Rhonda Santos (508) 799-8330
Andrea McNally (301) 734-0602
WASHINGTON, April 5, 2010 - The U.S. Department of Agriculture's Animal and Plant Health Inspection Service (APHIS) will treat a total of 39,195 trees susceptible to the Asian longhorned beetle (ALB) with the insecticide imidacloprid in New York this spring.
Control treatments will start the week of April 5, weather permitting, on 28,388 trees in Queens, 3,007 trees in Brooklyn and 7,800 trees in Staten Island. These treatments are a vital component of the area-wide eradication strategies used to prevent further infestation and reduce populations of this invasive pest.
Program officials, through the use of contracted certified pesticide applicators, will treat ALB-host trees by directly injecting the insecticide into the soil around the base of the tree, or into the trunk of the tree using hand-held application devices. Regardless of the treatment application, the imidacloprid is dispersed through the tree's vascular system. This enables the insecticide to reach ALB adults feeding on small twigs and leaves and any larvae feeding just beneath the bark of host trees.
Imidacloprid is a registered pesticide under the Federal Insecticide, Fungicide and Rodenticide Act (FIFRA). It is used in agriculture, the lawn care industry to kill lawn grubs and in some pet treatments to kill fleas. Approved for ALB program use, imidacloprid is applied each year for ALB eradication to a limited area in the United States.
The public can assist the eradication effort by allowing project officials access to their property to evaluate susceptible trees for any signs of ALB infestation and/or to treat trees that are susceptible to ALB infestation.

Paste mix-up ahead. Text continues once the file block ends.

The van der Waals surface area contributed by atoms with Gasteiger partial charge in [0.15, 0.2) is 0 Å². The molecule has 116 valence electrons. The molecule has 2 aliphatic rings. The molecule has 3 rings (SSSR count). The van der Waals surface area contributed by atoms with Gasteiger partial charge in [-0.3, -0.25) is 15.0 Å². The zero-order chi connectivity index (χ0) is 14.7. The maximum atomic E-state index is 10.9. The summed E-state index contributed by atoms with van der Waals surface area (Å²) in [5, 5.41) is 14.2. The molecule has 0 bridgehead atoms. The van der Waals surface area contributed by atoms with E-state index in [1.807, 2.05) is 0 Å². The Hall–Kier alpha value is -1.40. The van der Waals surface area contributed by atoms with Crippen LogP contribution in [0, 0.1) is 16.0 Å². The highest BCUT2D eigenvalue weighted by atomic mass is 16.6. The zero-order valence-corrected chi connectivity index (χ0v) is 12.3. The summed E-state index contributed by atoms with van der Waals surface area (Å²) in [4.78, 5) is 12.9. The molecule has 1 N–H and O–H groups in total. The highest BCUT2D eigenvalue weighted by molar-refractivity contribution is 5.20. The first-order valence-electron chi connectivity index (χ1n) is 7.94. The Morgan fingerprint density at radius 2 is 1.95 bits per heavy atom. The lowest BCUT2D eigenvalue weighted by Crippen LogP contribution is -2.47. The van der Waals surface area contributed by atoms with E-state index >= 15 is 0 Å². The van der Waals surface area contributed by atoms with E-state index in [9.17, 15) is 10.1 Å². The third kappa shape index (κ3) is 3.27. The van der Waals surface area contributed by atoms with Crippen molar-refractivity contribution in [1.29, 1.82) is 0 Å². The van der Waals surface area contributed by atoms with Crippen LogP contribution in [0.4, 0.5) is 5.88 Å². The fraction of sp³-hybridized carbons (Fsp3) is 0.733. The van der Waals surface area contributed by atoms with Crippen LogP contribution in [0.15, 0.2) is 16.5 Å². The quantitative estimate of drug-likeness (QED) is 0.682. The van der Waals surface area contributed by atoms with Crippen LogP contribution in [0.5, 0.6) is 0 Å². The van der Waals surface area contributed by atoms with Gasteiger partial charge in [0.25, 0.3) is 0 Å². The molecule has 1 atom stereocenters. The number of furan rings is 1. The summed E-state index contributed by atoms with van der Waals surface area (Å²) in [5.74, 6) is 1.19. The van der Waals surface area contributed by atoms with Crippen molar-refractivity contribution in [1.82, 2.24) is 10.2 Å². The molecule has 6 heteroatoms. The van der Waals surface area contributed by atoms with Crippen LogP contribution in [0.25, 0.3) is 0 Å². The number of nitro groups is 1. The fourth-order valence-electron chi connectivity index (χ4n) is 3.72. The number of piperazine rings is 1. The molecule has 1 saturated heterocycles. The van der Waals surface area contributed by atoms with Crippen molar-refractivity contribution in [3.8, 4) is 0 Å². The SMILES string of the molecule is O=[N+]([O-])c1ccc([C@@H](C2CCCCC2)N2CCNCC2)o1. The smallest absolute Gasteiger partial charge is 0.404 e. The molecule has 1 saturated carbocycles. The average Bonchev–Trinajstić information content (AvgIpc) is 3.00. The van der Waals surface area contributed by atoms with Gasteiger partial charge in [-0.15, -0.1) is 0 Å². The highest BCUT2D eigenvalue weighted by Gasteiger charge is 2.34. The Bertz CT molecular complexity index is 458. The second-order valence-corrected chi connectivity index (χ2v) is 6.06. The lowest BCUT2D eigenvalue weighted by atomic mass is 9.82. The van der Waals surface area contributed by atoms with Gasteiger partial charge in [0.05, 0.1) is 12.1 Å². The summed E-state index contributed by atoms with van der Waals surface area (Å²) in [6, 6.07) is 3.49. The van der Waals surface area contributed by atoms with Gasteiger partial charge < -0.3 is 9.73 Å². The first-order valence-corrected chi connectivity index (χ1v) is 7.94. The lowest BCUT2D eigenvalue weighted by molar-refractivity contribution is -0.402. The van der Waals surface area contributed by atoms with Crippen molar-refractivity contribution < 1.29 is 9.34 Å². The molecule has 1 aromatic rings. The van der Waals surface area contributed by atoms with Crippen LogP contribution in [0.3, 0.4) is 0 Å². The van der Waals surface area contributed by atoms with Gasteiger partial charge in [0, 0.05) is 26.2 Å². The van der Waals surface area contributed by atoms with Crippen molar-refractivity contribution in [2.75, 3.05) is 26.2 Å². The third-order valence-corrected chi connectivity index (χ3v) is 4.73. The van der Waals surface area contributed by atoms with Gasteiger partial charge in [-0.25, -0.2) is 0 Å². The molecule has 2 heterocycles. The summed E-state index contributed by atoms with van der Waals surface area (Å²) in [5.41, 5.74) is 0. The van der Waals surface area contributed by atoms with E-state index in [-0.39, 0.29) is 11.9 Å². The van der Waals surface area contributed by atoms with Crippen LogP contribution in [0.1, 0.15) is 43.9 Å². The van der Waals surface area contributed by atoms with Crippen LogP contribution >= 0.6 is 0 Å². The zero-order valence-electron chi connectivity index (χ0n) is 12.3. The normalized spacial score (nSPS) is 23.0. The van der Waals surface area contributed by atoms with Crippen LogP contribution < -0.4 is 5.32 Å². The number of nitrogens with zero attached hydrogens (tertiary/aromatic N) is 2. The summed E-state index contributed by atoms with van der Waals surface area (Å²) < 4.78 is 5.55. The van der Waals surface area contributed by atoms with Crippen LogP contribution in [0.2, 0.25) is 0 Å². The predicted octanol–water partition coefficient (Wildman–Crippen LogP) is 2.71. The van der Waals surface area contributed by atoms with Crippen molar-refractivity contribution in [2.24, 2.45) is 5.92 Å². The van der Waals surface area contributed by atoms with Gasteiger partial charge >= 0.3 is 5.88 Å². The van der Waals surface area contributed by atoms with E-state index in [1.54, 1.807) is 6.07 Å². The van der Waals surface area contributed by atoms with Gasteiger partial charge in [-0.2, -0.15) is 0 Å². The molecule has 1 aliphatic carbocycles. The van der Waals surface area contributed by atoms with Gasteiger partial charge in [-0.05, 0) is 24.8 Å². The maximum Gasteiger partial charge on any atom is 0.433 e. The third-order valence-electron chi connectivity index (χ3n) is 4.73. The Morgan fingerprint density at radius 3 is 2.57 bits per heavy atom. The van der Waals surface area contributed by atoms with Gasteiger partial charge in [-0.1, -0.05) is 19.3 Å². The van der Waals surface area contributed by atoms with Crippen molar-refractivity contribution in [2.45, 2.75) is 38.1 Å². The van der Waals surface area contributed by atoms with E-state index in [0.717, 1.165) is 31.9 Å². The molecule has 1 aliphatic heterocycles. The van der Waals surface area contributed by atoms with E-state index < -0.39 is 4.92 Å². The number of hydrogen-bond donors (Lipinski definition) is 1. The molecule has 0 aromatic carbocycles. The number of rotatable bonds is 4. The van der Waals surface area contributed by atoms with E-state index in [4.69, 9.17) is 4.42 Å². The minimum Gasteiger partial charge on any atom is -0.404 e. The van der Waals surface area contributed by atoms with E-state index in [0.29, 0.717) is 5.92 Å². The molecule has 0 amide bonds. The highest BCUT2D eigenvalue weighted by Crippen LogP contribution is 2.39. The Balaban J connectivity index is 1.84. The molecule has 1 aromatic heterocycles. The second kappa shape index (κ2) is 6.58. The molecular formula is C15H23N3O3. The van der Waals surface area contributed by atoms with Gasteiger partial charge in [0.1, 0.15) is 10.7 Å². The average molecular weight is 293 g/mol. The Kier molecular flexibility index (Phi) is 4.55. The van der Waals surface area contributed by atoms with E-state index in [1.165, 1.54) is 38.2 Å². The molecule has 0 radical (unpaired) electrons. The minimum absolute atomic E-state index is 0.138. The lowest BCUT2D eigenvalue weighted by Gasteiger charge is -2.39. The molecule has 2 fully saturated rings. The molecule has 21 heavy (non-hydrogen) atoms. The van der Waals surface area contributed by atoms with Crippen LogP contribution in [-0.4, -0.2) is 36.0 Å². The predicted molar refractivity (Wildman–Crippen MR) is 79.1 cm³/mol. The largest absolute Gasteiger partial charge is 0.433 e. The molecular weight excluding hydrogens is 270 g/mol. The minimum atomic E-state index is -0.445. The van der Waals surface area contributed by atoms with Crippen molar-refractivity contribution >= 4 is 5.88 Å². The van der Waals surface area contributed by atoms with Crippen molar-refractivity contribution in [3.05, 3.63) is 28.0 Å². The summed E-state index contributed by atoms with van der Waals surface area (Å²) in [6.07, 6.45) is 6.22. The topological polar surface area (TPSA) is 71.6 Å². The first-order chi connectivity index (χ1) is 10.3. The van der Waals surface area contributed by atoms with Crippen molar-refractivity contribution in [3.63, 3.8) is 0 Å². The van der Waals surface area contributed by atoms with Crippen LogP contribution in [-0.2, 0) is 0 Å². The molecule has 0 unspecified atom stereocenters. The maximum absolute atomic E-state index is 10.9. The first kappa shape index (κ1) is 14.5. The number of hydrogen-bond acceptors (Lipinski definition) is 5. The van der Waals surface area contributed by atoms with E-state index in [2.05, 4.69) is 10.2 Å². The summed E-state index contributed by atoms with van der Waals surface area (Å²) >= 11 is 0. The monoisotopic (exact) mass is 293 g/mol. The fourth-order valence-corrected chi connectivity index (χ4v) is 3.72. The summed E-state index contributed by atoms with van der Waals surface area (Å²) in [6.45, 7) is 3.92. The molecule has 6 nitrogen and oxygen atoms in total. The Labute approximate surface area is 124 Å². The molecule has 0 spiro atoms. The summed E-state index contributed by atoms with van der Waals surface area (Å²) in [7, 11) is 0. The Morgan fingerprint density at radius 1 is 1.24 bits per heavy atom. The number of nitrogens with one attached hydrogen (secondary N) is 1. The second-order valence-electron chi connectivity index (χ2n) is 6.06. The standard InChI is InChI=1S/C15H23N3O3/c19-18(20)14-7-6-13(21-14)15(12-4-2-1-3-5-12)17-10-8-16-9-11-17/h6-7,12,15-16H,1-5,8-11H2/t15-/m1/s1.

APHIS and its cooperators undertake eradication by imposing quarantines, conducting visual inspections, removing infested trees and chemically treating noninfested host trees as part of an integrated eradication strategy.
ALB has the potential to be one of the most destructive and costly invasive species to enter the United States. These insects threaten urban and suburban shade trees and recreational and forest resources valued at hundreds of billions of dollars. The ALB also might impact such industries as maple syrup production, hardwood lumber processing, nurseries and tourism. Treatments are part of the ALB cooperative eradication program's effort to eliminate this invasive insect before it can establish itself elsewhere.
The ALB program is a cooperative effort among various federal, state and local agencies including, USDA's APHIS, Forest Service and Agricultural Research Service; as well as the New York State Department of Agriculture and Markets, New York State Department of
Environmental Conservation and the New York City Department of Parks and Recreation. For more information on the treatment program, call in New York 1-866-265-0301 or 1-877-STOP-ALB.
For more information about the ALB cooperative eradication program, log on to www.aphis.usda.gov, or visit www.beetlebusters.info, for information about ALB, including pictures and where to report a suspected beetle. For treatment maps, review the ALB Web site at www.aphis.usda.gov/plant_health/plant_pest_info
/asian_lhb/index.shtml and select “ Quarantine and Treatment Maps” within the maps section.
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